What calories and cell phones can teach us about the smart grid

By Michael McCullough, Edelman

The golden rule in staying trim is portion control. Problem is we tend to naturally super size. This is the reason diet gurus use detailed data to guide healthy living in the “real” world. 

We face the same scenario when it comes to energy consumption. Without detailed feedback about our energy use, we are less likely to make changes. We could all trim costs if we had more information about our energy diets. 

Unfortunately, most of us are in the dark.

 The discovery and understanding of calories changed the roadmap for healthy living. Today there isn’t a single digestible item in the grocery story that doesn’t offer specific caloric and nutritional information.

Electric utilities want to innovate in the same manner as calorie-counting nutritionists. They want to deploy technologies that will provide us with information to manage personal energy use beyond the simple rules we learned as kids like turning off the lights when you leave a room or insulating the attic.

Collectively, these technologies are called the “smart grid,” an “energy Internet” delivering real-tme knowledge to help consumers save up to 15 percent on their power bills by making smarter energy choices.

Standing in the way of consumer empowerment are regulatory policies written before a smarter grid was possible, dated infrastructure and a lack of consumer understanding and engagement – a Harris Interactive poll found 68 percent of Americans haven’t heard of smart grid. These challenges will hold up smart grid investment and consumer adoption.

Energy regulators, policy makers and industry influencers need only look to the emergence of the cell phone market for answers to these challenges. They would be wise to engage us in a similar manner.

Take pricing for example.

Twenty years ago, consumers paid for phone services through the same “all-you-can-eat” model many apply to their energy usage today. Pick up the phone, listen for the dial tone, make a call and hang up. It was as mindless as flipping a switch.  

As cell phone technology emerged in the ‘90s, and use became ubiquitous, the consumer mindset towards call pricing changed. “Minutes” became the currency by which all plans were structured and measured. And these plans evolved to become pricing models that fit with individual’s service usage: Pay more for minutes or messages used during peak hours. Be rewarded with lower costs – perhaps even free – by making calls during lower demand, off-peak hours.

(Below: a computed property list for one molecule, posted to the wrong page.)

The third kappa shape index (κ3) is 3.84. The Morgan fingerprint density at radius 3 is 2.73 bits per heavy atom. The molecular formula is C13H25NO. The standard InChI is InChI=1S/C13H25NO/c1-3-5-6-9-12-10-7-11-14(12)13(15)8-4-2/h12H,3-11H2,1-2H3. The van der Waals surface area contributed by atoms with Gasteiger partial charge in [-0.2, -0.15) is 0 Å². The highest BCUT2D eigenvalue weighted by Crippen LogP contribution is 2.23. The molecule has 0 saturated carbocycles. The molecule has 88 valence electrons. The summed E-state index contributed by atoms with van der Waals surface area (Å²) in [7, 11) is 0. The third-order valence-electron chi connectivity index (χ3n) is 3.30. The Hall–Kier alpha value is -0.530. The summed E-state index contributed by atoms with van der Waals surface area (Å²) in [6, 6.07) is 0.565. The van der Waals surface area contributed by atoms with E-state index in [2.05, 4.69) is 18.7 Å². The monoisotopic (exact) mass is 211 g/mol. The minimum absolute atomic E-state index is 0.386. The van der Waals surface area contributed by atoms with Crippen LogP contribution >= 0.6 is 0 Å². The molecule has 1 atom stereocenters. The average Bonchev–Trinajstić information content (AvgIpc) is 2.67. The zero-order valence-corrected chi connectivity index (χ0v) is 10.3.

Updated technology, cell phones, and their associated pricing models, changed how we budgeted for telecom services forever. What once was a flat, single offering evolved to become an endless array of choices to fit many needs.

The smart grid will offer us a similar model for energy pricing.

Unbeknownst to most, the cost to generate electricity varies minute to minute, influenced by several factors, including demand. Demand typically is highest in the afternoon and early evening – so-called “peak times.” But as it stands, most consumers pay their utilities based on a seasonal average price and never see price fluctuations in their rates.

Today’s energy pricing model, like the electric grid itself, is antiquated. Until now, there was no incentive to offer consumers a choice in price. And the infrastructure to do so simply didn’t exist.

Add to that the business ramifications. Utilities aren’t creating a new industry like wireless companies decades ago. And, generally speaking, marketers don’t advocate that customers use less of their product. Thus, policy influencers will have a crucial role in bringing new pricing structures to fruition by providing incentives to electric utilities to invest in and utilize smart grid technologies.

A shift in how we pay for energy will not happen overnight. Industry leaders need to continuously explain changes in the newly proposed energy pricing model in a way that’s understandable and comfortable for us. There’s fear in the unknown. Showing that future energy pricing mimics many models already accepted by the public is key. Consumers demonstrate a willingness to pay premiums for goods and services – just not electricity. 

Travelers know that rates for the beach-front hotel are higher in summer. The savvy book vacations during off-peak weeks to save.

Commuters are accustomed to paying higher tolls to escape clogged roads during rush hour; but some alter departure times, keep the tolls and avoid pay roads.

In the past, mobile callers knew they would pay more if they rang during the day and instead chose to call at night or on weekends, when they could save money.

The smart dieter knows when it’s OK to eat a doughnut in the morning if they are going to have a salad with lunch.

The cost of energy will rise with or without the smart grid. What the smart grid has to offer is more control, similar to the control you have in choosing your diet and family cellular plan. Those of us who flip the switch are the real smart grid decision-makers – and our demand for better energy technologies will urge policymakers to act.